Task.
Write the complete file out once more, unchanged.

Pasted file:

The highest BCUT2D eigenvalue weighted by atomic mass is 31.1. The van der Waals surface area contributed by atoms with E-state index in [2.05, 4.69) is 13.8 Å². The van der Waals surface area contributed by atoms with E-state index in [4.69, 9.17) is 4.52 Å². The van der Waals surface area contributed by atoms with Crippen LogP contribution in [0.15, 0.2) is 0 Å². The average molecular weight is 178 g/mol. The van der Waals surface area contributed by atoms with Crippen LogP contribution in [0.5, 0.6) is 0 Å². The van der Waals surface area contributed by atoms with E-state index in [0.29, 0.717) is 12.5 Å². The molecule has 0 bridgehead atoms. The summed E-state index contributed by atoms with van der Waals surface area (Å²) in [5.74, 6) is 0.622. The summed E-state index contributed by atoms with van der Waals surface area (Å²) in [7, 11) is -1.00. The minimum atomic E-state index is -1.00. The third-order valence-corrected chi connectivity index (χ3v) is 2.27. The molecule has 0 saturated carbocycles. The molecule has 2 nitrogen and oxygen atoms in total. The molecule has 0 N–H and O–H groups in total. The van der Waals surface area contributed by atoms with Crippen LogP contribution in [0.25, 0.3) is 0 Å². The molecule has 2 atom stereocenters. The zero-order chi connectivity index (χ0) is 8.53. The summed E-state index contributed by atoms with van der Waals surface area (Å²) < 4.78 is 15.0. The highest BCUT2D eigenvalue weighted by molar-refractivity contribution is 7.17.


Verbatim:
The highest BCUT2D eigenvalue weighted by atomic mass is 31.1. The van der Waals surface area contributed by atoms with E-state index in [2.05, 4.69) is 13.8 Å². The van der Waals surface area contributed by atoms with E-state index in [4.69, 9.17) is 4.52 Å². The van der Waals surface area contributed by atoms with Crippen LogP contribution in [0.15, 0.2) is 0 Å². The average molecular weight is 178 g/mol. The van der Waals surface area contributed by atoms with Crippen LogP contribution in [0.5, 0.6) is 0 Å². The van der Waals surface area contributed by atoms with E-state index in [0.29, 0.717) is 12.5 Å². The molecule has 0 bridgehead atoms. The summed E-state index contributed by atoms with van der Waals surface area (Å²) in [5.74, 6) is 0.622. The summed E-state index contributed by atoms with van der Waals surface area (Å²) in [7, 11) is -1.00. The minimum atomic E-state index is -1.00. The third-order valence-corrected chi connectivity index (χ3v) is 2.27. The molecule has 0 saturated carbocycles. The molecule has 2 nitrogen and oxygen atoms in total. The molecule has 0 N–H and O–H groups in total. The van der Waals surface area contributed by atoms with Crippen LogP contribution in [0.25, 0.3) is 0 Å². The molecule has 2 atom stereocenters. The zero-order chi connectivity index (χ0) is 8.53. The summed E-state index contributed by atoms with van der Waals surface area (Å²) < 4.78 is 15.0. The highest BCUT2D eigenvalue weighted by molar-refractivity contribution is 7.17.